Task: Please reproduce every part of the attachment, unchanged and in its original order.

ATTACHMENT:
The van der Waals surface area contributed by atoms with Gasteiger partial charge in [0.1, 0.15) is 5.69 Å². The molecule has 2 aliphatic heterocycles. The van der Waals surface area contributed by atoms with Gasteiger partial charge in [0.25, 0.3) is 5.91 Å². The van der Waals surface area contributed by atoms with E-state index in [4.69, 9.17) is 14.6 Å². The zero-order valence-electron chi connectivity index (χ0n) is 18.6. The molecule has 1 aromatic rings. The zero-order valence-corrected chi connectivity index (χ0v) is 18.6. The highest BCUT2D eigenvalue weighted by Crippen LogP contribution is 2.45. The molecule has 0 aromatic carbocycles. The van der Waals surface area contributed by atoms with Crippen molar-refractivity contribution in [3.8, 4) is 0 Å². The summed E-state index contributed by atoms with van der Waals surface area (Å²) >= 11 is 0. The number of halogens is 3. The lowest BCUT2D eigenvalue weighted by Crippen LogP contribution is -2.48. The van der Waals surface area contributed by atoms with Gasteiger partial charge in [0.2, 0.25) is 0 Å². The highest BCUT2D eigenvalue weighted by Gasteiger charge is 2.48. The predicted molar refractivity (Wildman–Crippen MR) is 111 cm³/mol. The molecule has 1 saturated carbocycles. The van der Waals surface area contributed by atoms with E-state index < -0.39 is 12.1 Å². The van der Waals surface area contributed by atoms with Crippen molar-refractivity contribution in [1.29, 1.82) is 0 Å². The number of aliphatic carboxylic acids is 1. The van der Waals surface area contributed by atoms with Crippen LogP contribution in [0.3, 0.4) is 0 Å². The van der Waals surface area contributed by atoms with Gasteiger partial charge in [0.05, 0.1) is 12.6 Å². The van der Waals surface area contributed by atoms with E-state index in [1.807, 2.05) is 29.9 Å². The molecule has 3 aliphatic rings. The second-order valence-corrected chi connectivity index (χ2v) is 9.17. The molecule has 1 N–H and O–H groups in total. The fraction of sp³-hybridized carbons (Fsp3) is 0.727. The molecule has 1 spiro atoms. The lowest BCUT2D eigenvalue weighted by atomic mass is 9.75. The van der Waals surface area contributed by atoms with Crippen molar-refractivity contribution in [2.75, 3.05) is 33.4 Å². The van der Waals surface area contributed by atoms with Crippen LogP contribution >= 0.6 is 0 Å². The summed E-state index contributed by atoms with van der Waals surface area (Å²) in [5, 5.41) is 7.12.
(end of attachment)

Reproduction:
The van der Waals surface area contributed by atoms with Gasteiger partial charge in [0.1, 0.15) is 5.69 Å². The molecule has 2 aliphatic heterocycles. The van der Waals surface area contributed by atoms with Gasteiger partial charge in [0.25, 0.3) is 5.91 Å². The van der Waals surface area contributed by atoms with E-state index in [4.69, 9.17) is 14.6 Å². The zero-order valence-electron chi connectivity index (χ0n) is 18.6. The molecule has 1 aromatic rings. The zero-order valence-corrected chi connectivity index (χ0v) is 18.6. The highest BCUT2D eigenvalue weighted by Crippen LogP contribution is 2.45. The molecule has 0 aromatic carbocycles. The van der Waals surface area contributed by atoms with Crippen molar-refractivity contribution in [3.8, 4) is 0 Å². The summed E-state index contributed by atoms with van der Waals surface area (Å²) >= 11 is 0. The number of halogens is 3. The lowest BCUT2D eigenvalue weighted by Crippen LogP contribution is -2.48. The van der Waals surface area contributed by atoms with Gasteiger partial charge in [0.2, 0.25) is 0 Å². The highest BCUT2D eigenvalue weighted by Gasteiger charge is 2.48. The predicted molar refractivity (Wildman–Crippen MR) is 111 cm³/mol. The molecule has 1 saturated carbocycles. The van der Waals surface area contributed by atoms with E-state index < -0.39 is 12.1 Å². The van der Waals surface area contributed by atoms with Crippen molar-refractivity contribution in [1.29, 1.82) is 0 Å². The number of aliphatic carboxylic acids is 1. The van der Waals surface area contributed by atoms with Crippen LogP contribution in [0.3, 0.4) is 0 Å². The van der Waals surface area contributed by atoms with Gasteiger partial charge in [0.05, 0.1) is 12.6 Å². The van der Waals surface area contributed by atoms with E-state index in [1.807, 2.05) is 29.9 Å². The molecule has 3 aliphatic rings. The second-order valence-corrected chi connectivity index (χ2v) is 9.17. The molecule has 1 N–H and O–H groups in total. The fraction of sp³-hybridized carbons (Fsp3) is 0.727. The molecule has 1 spiro atoms. The lowest BCUT2D eigenvalue weighted by atomic mass is 9.75. The van der Waals surface area contributed by atoms with Crippen molar-refractivity contribution in [2.75, 3.05) is 33.4 Å². The van der Waals surface area contributed by atoms with Crippen LogP contribution >= 0.6 is 0 Å². The summed E-state index contributed by atoms with van der Waals surface area (Å²) in [5, 5.41) is 7.12.